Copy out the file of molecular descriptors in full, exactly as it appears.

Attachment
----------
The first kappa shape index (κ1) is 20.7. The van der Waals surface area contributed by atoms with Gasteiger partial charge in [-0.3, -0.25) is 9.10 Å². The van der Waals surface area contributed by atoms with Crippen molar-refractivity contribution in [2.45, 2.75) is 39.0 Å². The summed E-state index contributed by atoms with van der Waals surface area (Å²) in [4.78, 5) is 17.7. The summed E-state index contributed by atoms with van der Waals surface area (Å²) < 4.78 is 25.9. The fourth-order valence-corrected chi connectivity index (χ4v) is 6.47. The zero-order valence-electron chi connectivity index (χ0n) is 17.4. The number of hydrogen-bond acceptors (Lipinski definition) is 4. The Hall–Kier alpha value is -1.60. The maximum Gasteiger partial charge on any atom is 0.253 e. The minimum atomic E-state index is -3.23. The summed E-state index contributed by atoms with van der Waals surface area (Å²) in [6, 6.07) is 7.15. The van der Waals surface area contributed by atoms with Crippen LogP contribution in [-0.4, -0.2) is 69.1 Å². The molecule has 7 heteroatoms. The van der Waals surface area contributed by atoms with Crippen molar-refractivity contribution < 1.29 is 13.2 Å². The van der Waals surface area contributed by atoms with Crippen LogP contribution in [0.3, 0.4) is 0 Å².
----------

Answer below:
The first kappa shape index (κ1) is 20.7. The van der Waals surface area contributed by atoms with Gasteiger partial charge in [-0.3, -0.25) is 9.10 Å². The van der Waals surface area contributed by atoms with Crippen molar-refractivity contribution in [2.45, 2.75) is 39.0 Å². The summed E-state index contributed by atoms with van der Waals surface area (Å²) in [4.78, 5) is 17.7. The summed E-state index contributed by atoms with van der Waals surface area (Å²) < 4.78 is 25.9. The fourth-order valence-corrected chi connectivity index (χ4v) is 6.47. The zero-order valence-electron chi connectivity index (χ0n) is 17.4. The number of hydrogen-bond acceptors (Lipinski definition) is 4. The Hall–Kier alpha value is -1.60. The maximum Gasteiger partial charge on any atom is 0.253 e. The minimum atomic E-state index is -3.23. The summed E-state index contributed by atoms with van der Waals surface area (Å²) in [6, 6.07) is 7.15. The van der Waals surface area contributed by atoms with Crippen LogP contribution in [-0.4, -0.2) is 69.1 Å². The molecule has 7 heteroatoms. The van der Waals surface area contributed by atoms with Crippen molar-refractivity contribution < 1.29 is 13.2 Å². The van der Waals surface area contributed by atoms with Crippen LogP contribution in [0.3, 0.4) is 0 Å².